The World Is Waiting On You

On Wednesdays, I share posts, fables, songs, poems, quotations, TEDx Talks, cartoons, and books that have inspired and motivated me on my writing journey. I hope these posts will give writers, artists, and other creatives a mid-week boost.

Elaine Welteroth ends her inspiring memoir/manifesto, More Than Enough, with this passage:

When you find yourself existing in the space between dreams realized, parts of you will feel too big for where you are, while other parts of you will feel too small for where you are going.

Go anyway.

Do not wait.

Do not wonder if you can.

Do not ask for permission.

When you get lost, it’s okay to stop, to look up, to look within for the answers–they’re always there.

And when the world tells you to shrink, expand.

Remember:

You have done enough. You are enough. You were born enough.

The world is waiting on you.

Source: More Than Enough, Page 316.


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8 Things That Change Your Life in One Year

On Wednesdays, I share posts, fables, songs, poems, quotations, TEDx Talks, cartoons, and books that have inspired and motivated me on my writing journey. I hope these posts will give writers, artists, and other creatives a mid-week boost.

If you’re looking to make changes in your life, consider the following advice:



Three Feet From Gold

On Wednesdays, I share posts, fables, songs, poems, quotations, TEDx Talks, cartoons, and books that have inspired and motivated me on my writing journey. I hope these posts will give writers, artists, and other creatives a mid-week boost.

Whenever I’m feeling discouraged or frustrated with a project, I reread the following excerpt from Napoleon Hill’s classic book, Think and Grow Rich.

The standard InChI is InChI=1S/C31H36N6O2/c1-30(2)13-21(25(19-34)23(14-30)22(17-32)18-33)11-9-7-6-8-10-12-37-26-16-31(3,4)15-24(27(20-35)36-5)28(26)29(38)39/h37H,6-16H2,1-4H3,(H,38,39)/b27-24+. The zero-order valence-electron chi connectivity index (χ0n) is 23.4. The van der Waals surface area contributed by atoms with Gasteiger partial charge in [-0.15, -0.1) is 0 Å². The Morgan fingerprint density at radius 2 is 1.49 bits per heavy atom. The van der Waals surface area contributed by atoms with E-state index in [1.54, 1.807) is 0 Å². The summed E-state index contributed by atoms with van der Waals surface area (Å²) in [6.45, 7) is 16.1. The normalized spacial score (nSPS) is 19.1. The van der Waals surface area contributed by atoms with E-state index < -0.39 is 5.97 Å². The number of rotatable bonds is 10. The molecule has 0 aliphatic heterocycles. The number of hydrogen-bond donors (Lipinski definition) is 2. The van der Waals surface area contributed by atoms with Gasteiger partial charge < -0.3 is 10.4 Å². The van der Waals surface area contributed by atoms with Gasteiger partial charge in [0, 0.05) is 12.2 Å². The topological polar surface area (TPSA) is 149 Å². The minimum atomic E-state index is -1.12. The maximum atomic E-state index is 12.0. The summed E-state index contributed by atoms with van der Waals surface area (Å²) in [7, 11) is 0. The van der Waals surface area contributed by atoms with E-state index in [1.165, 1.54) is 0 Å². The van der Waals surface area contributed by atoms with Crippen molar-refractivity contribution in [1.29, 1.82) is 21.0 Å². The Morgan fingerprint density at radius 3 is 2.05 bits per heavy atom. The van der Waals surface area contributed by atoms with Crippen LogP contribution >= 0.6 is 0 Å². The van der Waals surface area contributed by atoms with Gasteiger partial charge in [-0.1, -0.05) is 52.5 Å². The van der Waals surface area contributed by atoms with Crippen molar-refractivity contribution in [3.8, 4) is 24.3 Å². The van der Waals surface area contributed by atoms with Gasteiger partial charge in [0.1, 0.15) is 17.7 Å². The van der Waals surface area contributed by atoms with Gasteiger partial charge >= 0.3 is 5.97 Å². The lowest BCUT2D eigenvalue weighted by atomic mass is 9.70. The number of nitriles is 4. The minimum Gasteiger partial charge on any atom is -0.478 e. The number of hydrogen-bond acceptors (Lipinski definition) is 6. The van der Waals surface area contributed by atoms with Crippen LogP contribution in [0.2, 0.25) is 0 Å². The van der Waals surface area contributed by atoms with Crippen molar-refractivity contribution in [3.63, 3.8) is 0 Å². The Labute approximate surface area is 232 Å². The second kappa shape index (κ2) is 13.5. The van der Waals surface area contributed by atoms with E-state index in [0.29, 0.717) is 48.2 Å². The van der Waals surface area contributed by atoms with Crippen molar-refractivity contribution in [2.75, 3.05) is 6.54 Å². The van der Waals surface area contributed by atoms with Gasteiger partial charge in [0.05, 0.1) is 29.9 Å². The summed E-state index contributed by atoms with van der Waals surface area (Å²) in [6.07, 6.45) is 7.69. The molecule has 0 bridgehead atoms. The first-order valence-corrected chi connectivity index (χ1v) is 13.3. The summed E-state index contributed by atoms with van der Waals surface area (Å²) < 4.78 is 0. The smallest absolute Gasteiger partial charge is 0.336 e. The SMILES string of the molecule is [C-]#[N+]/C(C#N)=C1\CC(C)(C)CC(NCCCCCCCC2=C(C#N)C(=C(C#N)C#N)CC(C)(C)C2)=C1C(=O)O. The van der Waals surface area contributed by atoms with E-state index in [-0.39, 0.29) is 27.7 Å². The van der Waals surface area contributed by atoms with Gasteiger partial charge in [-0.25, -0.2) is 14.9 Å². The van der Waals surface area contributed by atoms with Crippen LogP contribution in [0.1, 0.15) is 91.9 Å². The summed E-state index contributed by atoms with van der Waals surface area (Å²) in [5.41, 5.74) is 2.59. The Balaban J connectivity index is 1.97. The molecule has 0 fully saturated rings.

One of the most common causes of failure is the habit of quitting when one is overtaken by temporary defeat. Every person is guilty of this mistake at one time or another.

An uncle of R. U. Darby was caught by the gold fever in the gold-rush days, and went west to DIG AND GROW RICH. He had never heard that more gold has been mined from the brains of men than has ever been taken from the earth. He staked a claim and went to work with pick and shovel. The going was hard, but his lust for gold was definite.

After weeks of labor, he was rewarded by the discovery of the shining ore. He needed machinery to bring the ore to the surface. Quietly, he covered up the mine, retraced his footsteps to his home in Williamsburg, Maryland, told his relatives and a few neighbors of the “strike.” They got together money for the needed machinery, had it shipped. The uncle and Darby went back to work the mine.

The first car of ore was mined, and shipped to a smelter. The returns proved they had one of the richest mines in Colorado! A few more cars of that ore would clear the debts. Then would come the big killing in profits.

Down went the drills! Up went the hopes of Darby and Uncle! Then something happened! The vein of gold ore disappeared! They had come to the end of the rainbow, and the pot of gold was no longer there! They drilled on, desperately trying to pick up the vein again— all to no avail.

Finally, they decided to QUIT.